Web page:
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Joe

by George Cramer

Forty years ago Agent Orange covered Pete head to foot. Not yet known as killers, his platoon cursed the mess left by the defoliate. Later he laughed at their ghost-like photo images. Now sixty-eight, he mused, I’m just another casualty of the Vietnam War. The doctors gave him six weeks.

I have one last shot at Joe, the best time, late afternoon.

Pete needed an experience he could savor. Only a mile to Joe’s, Pete took his time wandering through the forest of changing colors. He first came here on a spring day before he left for Vietnam. The trees had been shielded by leaves in brilliant shades of green, young and strong, much as he had been. Now the approaching winter turned the landscape into a strange rainbow of orange, yellow, red, and brown. Pete saw the cold and bleak future he faced reflected in nature’s cycle of life, death, and rebirth.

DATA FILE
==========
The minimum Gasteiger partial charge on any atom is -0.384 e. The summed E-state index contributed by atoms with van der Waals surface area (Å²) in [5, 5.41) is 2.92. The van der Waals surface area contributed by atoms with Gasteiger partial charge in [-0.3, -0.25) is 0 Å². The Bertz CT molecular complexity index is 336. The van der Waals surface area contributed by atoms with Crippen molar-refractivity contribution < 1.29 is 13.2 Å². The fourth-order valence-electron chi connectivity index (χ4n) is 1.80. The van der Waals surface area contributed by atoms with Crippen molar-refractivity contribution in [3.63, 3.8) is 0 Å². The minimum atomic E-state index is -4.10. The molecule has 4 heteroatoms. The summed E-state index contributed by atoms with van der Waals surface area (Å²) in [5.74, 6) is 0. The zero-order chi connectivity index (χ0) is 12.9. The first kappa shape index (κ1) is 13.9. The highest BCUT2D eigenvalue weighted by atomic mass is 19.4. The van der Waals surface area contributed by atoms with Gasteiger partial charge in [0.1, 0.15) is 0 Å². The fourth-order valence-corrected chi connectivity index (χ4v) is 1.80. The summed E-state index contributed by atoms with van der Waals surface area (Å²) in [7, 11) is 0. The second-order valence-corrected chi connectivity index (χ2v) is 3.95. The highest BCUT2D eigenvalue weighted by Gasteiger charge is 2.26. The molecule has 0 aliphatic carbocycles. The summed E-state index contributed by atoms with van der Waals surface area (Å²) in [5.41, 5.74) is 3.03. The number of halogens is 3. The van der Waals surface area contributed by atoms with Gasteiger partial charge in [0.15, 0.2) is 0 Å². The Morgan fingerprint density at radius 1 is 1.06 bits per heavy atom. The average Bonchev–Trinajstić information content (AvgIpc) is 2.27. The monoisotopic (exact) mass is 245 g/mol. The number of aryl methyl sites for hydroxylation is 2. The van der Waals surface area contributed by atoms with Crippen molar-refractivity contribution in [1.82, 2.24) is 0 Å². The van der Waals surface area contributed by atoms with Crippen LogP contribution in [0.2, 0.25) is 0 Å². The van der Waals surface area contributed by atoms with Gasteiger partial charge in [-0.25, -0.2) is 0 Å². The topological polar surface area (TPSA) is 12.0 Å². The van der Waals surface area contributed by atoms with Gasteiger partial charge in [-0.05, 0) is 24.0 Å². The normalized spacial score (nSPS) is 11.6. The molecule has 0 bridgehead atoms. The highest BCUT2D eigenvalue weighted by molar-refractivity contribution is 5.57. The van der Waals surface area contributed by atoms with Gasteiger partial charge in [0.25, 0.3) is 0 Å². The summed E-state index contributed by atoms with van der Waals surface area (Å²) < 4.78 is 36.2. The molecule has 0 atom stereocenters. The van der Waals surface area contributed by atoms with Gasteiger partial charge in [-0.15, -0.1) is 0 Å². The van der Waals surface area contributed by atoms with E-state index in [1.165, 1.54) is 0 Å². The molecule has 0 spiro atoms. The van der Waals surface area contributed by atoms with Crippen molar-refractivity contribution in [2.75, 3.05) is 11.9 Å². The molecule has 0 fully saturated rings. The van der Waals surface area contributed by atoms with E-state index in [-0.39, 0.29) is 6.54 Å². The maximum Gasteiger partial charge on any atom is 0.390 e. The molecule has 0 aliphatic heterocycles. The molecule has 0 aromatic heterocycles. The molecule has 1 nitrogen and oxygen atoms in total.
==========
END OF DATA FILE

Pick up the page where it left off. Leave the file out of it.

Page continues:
Only I won’t be reborn.

He arrived early, perfect timing for an afternoon nap. Joe would be doing the same. A rock shelf provided enough warmth for Pete to enjoy a brief respite from the pain that came with the cancer.

Pete assembled his gear when he awoke. Joe had been his elusive quarry for twenty years.

Today might be the day.

Standing in the shallow current, Pete made his first cast. The fly dropped with a loud plop. This won’t do, Joe will never come up for something so clumsy.

Pete’s fourth cast drifted as if on a cloud. His hand-tied mayfly landed. Joe struck. The strike much stronger than Pete ever imagined – much stronger.

Be careful, work slowly. Joe can break the three-pound test. He has before.

With a skill honed over decades, Pete worked Joe back and forth, ever closer. An hour later, he slid his net under a still combative Joe. Joe was everything he could have hoped for in a native brown trout, a real trophy weighing at least eight pounds.

With the compassion of a true sportsman, Pete removed the small barbless hook. He held Joe up to the sky, an offering to the gods. He knelt and with a tenderness bordering on love, Pete gently returned Joe to the swiftly moving water.

This is the best day of my life!

George Cramer served in the U.S. Navy during the Vietnam era. He took an early discharge in 1968 to begin a career in law enforcement and investigations. After retiring, a Senior Center writing class convinced him to write. His stories have appeared in four anthologies.

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